Rachel Fontaine talks about her invisible autism in a series of video clips

Like many women, actress Rachel Fontaine struggled for a long time before being diagnosed with high-functioning autism of the invisible type (Asperger’s) in her 40s. Interpreter of Maria Lopez’s character in the Cult Youth series Radio hell He wanted to do useful work by sharing his experience in a series of video capsules broadcast online.

Directed by Rachel Fontaine’s ex-husband, filmmaker Daniel Robbie (Louis Cyr), as part of Autism Month in Quebec, these seven one-minute capsules will be published daily on social networks (Facebook, Instagram, etc.) until Sunday.

The actress reprises the character of Maria Lopez, now turned life coach, trying to convince the real Rachel Fontaine to “come out” about this diagnosis she’s been keeping secret. Michael Charette played in this series Radio hell (aired from 1995 to 2001), appearing in one of the capsules.

Actress in youth serial Radio Enfer.

Youtube screenshot

Actress in youth serial Radio Enfer.

This is by working with Daniel Roby on a documentary project on the same topic InvisibleRachel Fontaine came up with the idea of ​​opening up about her diagnosis of high-functioning autism of the invisible type — formerly Asperger’s syndrome.

“When I asked questions to experts, I realized that it was good. But when talking about my life, I blocked, he says. I thought I needed Maria’s courage to dive. So I hid behind her to come up with the concept of capsules. »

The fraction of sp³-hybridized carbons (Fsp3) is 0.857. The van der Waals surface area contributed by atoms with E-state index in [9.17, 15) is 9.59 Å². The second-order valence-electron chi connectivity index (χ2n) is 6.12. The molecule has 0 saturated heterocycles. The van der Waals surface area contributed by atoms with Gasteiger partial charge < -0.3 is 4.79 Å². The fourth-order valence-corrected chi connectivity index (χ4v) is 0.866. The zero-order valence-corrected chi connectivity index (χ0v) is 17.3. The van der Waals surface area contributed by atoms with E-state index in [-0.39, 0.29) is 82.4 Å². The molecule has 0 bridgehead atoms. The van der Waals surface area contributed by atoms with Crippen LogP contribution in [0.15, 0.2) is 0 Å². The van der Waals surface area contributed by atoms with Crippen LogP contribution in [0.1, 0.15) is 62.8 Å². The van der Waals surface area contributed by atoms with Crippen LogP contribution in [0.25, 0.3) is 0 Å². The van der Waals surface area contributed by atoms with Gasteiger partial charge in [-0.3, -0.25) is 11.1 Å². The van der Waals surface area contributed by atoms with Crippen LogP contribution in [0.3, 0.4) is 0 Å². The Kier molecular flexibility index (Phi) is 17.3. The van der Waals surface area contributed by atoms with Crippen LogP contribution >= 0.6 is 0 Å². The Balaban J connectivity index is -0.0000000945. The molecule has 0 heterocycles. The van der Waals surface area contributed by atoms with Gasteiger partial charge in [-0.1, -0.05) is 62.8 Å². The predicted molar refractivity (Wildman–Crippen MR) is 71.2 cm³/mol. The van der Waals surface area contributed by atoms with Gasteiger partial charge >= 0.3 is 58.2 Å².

“Little Miracles”

With these capsules (and the documentary that will eventually follow), Rachel Fontaine hopes to help raise awareness of the importance of early detection of autism. For her, she had to wait until she went through a very difficult period, in her early forties, to decide to take steps that would allow her to understand the reasons for her discomfort.

“At some point, my brain started to stop working and I had to find a solution,” he says.

“It was a series of small miracles that saved my life. One of those minor miracles was comedian Louis T. revealed on the show that he has Asperger’s Syndrome. Everyone is talking about it [en 2016]. After seeing him talk about his experience, I decided to see a specialist, who finally confirmed my diagnosis. »

When asked why she decided to share her experience today, Rachel Fontaine cites an interview with Brigid Harrison, an autistic woman who co-founded SACCADE, an autism professional center.

“He once said in an article that if someone with Asperger’s syndrome is in pain because they are undiagnosed, they will find themselves in jail, in their parents’ basement, in psychiatry, or in the four Ps. In heaven,” she explains.

“Personally, I consider myself very lucky, because I was able to change and have a life like everyone else. But if there are people with pain, it is worth investigating. Especially women who are less likely to be diagnosed and diagnosed correctly. »

For more information on Invisible Autism and to view the capsules, you can visit the site autisminvisible.com.

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